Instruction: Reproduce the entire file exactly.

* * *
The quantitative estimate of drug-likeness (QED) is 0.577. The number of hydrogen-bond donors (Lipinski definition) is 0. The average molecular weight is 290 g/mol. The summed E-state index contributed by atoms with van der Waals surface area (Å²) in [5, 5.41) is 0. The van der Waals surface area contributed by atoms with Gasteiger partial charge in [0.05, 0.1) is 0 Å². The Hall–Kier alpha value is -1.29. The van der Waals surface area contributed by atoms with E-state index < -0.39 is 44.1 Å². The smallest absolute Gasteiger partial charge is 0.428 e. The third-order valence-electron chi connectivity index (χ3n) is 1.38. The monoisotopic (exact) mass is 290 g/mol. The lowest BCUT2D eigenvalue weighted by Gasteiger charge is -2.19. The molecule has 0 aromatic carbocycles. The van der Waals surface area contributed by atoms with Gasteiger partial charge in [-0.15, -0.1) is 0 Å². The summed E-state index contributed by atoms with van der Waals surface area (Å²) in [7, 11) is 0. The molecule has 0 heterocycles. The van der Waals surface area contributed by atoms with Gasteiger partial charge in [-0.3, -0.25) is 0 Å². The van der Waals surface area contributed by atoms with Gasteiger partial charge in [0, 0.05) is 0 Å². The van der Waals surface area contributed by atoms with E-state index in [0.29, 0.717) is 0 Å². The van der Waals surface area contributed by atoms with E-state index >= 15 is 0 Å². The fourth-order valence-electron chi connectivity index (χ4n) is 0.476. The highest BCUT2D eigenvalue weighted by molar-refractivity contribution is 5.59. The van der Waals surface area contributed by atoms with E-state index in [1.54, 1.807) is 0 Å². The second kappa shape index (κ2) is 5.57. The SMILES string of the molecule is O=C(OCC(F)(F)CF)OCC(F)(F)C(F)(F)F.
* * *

The quantitative estimate of drug-likeness (QED) is 0.577. The number of hydrogen-bond donors (Lipinski definition) is 0. The average molecular weight is 290 g/mol. The summed E-state index contributed by atoms with van der Waals surface area (Å²) in [5, 5.41) is 0. The van der Waals surface area contributed by atoms with Gasteiger partial charge in [0.05, 0.1) is 0 Å². The Hall–Kier alpha value is -1.29. The van der Waals surface area contributed by atoms with E-state index < -0.39 is 44.1 Å². The smallest absolute Gasteiger partial charge is 0.428 e. The third-order valence-electron chi connectivity index (χ3n) is 1.38. The monoisotopic (exact) mass is 290 g/mol. The lowest BCUT2D eigenvalue weighted by Gasteiger charge is -2.19. The molecule has 0 aromatic carbocycles. The van der Waals surface area contributed by atoms with Gasteiger partial charge in [-0.15, -0.1) is 0 Å². The summed E-state index contributed by atoms with van der Waals surface area (Å²) in [7, 11) is 0. The molecule has 0 heterocycles. The van der Waals surface area contributed by atoms with Gasteiger partial charge in [-0.3, -0.25) is 0 Å². The van der Waals surface area contributed by atoms with Gasteiger partial charge in [0, 0.05) is 0 Å². The van der Waals surface area contributed by atoms with E-state index in [0.29, 0.717) is 0 Å². The van der Waals surface area contributed by atoms with E-state index >= 15 is 0 Å². The fourth-order valence-electron chi connectivity index (χ4n) is 0.476. The highest BCUT2D eigenvalue weighted by molar-refractivity contribution is 5.59. The van der Waals surface area contributed by atoms with E-state index in [1.54, 1.807) is 0 Å². The second kappa shape index (κ2) is 5.57. The SMILES string of the molecule is O=C(OCC(F)(F)CF)OCC(F)(F)C(F)(F)F.